Secondary data analyses of eight large studies of preschool children in center-based ECE were conducted. Analyses focused on quality thresholds and quality features examined the extent to which three types of quality measures predicted gains in children’s language, literacy, mathematics, and social skills. The measures comprised (1) global quality measures that provide an overall or global rating of quality, focusing on interactions as well as on physical features of the environment, activities, and routines; (2) interaction-specific measures that focus in depth on the quality of interactions between teachers and children with respect to instructional and emotional support; and (3) domain-specific measures that focus on the quality of instruction and stimulation in specific content areas such as early language and literacy. The goal was to provide replicated analyses with data from several projects in order to address each question. Multilevel analyses that controlled for entry skills were conducted, and results were combined by using meta-analysis, nonlinear and nonparametric analyses, and propensity score analyses.
With respect to thresholds, the analyses suggest that increases in the quality of instruction are related to larger gains in language and literacy outcomes, but only in higher quality classrooms. Results point to stronger associations between quality and child outcomes in higher versus lower quality classrooms for measures of the instructional quality of teacher–child interactions and of the quality of specific activities thought to promote early literacy, such as teaching phonemic skills and book reading. In addition, the items focusing on quality of interactions on the global measure also predicted acquisition of language and social skills in higher but not in lower quality classrooms.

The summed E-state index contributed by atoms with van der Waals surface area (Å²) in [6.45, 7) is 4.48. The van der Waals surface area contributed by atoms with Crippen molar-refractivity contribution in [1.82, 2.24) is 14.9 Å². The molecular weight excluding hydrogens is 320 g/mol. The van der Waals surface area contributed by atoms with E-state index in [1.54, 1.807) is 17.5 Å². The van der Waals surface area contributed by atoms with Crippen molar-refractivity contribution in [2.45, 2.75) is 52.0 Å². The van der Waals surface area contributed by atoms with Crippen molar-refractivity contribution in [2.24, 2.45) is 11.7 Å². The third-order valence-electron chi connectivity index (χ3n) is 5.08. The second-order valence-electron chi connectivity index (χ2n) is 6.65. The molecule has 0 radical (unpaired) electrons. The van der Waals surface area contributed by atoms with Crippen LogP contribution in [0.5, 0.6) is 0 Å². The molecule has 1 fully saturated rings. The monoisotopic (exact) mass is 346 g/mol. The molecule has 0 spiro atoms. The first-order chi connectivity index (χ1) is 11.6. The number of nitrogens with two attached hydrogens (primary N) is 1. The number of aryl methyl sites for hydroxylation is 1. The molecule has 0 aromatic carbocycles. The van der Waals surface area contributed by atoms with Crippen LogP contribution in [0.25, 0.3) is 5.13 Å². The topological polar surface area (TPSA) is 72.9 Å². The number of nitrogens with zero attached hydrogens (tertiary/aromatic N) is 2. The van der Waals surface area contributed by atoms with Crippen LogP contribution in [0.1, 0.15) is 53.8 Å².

With respect to quality features, interaction-specific and especially domain-specific measures of quality remained significant predictors of child outcomes, whereas global measures of quality were never significant positive predictors, when both global and more specific measures of quality were included simultaneously in analyses. There is thus consistent evidence that more specific measures of quality are better predictors of child outcomes.
With respect to dosage, several approaches were used in operationalizing both the cumulative and current dosage of children’s exposure to ECE. Propensity score analyses that included baseline scores on outcomes to control for selection into larger dosages suggested that children with two as opposed to one year of Head Start had stronger vocabulary and literacy skills both immediately upon exit from Head Start and at the end of kindergarten. Fewer absences and more observed time spent on instruction were associated with stronger gains in literacy and mathematics skills. Finally, findings revealed that more time spent on instruction in classrooms with higher overall quality was particularly important to the development of mathematics skills. No other replicated evidence of quality by quantity interactions emerged.